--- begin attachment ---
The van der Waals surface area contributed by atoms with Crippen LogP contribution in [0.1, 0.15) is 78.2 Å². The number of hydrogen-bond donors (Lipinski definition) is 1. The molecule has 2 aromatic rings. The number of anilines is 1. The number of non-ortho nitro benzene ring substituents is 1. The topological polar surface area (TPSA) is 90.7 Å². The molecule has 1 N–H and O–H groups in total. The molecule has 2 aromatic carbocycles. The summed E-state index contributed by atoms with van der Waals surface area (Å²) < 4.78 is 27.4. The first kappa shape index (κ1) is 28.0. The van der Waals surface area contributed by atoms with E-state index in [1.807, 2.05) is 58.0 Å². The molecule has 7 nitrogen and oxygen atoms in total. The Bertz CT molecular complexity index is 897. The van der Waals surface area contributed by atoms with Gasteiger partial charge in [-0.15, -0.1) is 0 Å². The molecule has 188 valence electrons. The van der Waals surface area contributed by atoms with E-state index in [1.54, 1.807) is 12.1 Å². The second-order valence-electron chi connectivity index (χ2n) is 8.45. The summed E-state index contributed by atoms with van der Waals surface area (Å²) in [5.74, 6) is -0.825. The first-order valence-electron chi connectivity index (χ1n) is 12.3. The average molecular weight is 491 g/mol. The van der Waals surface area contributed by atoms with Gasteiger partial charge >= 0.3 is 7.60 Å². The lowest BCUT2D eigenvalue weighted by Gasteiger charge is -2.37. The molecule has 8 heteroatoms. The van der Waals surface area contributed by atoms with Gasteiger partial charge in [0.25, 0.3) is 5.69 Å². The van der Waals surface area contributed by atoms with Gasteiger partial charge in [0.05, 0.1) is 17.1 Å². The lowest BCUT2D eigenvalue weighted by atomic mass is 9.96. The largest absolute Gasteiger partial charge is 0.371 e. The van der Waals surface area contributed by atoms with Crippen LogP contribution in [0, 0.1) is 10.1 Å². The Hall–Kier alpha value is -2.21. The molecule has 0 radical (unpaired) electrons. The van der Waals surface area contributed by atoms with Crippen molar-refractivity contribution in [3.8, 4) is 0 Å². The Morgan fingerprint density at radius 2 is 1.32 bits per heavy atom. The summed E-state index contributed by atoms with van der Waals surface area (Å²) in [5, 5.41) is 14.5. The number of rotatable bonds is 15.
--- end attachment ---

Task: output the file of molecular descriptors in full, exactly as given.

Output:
The van der Waals surface area contributed by atoms with Crippen LogP contribution in [0.1, 0.15) is 78.2 Å². The number of hydrogen-bond donors (Lipinski definition) is 1. The molecule has 2 aromatic rings. The number of anilines is 1. The number of non-ortho nitro benzene ring substituents is 1. The topological polar surface area (TPSA) is 90.7 Å². The molecule has 1 N–H and O–H groups in total. The molecule has 2 aromatic carbocycles. The summed E-state index contributed by atoms with van der Waals surface area (Å²) < 4.78 is 27.4. The first kappa shape index (κ1) is 28.0. The van der Waals surface area contributed by atoms with E-state index in [1.807, 2.05) is 58.0 Å². The molecule has 7 nitrogen and oxygen atoms in total. The Bertz CT molecular complexity index is 897. The van der Waals surface area contributed by atoms with Gasteiger partial charge in [-0.15, -0.1) is 0 Å². The molecule has 188 valence electrons. The van der Waals surface area contributed by atoms with E-state index in [1.54, 1.807) is 12.1 Å². The second-order valence-electron chi connectivity index (χ2n) is 8.45. The summed E-state index contributed by atoms with van der Waals surface area (Å²) in [5.74, 6) is -0.825. The first-order valence-electron chi connectivity index (χ1n) is 12.3. The average molecular weight is 491 g/mol. The van der Waals surface area contributed by atoms with Gasteiger partial charge >= 0.3 is 7.60 Å². The lowest BCUT2D eigenvalue weighted by Gasteiger charge is -2.37. The molecule has 8 heteroatoms. The van der Waals surface area contributed by atoms with Gasteiger partial charge in [0.25, 0.3) is 5.69 Å². The van der Waals surface area contributed by atoms with Gasteiger partial charge in [0.05, 0.1) is 17.1 Å². The lowest BCUT2D eigenvalue weighted by atomic mass is 9.96. The largest absolute Gasteiger partial charge is 0.371 e. The van der Waals surface area contributed by atoms with Crippen LogP contribution in [0, 0.1) is 10.1 Å². The Hall–Kier alpha value is -2.21. The molecule has 0 radical (unpaired) electrons. The van der Waals surface area contributed by atoms with Crippen molar-refractivity contribution in [3.8, 4) is 0 Å². The Morgan fingerprint density at radius 2 is 1.32 bits per heavy atom. The summed E-state index contributed by atoms with van der Waals surface area (Å²) in [5, 5.41) is 14.5. The number of rotatable bonds is 15.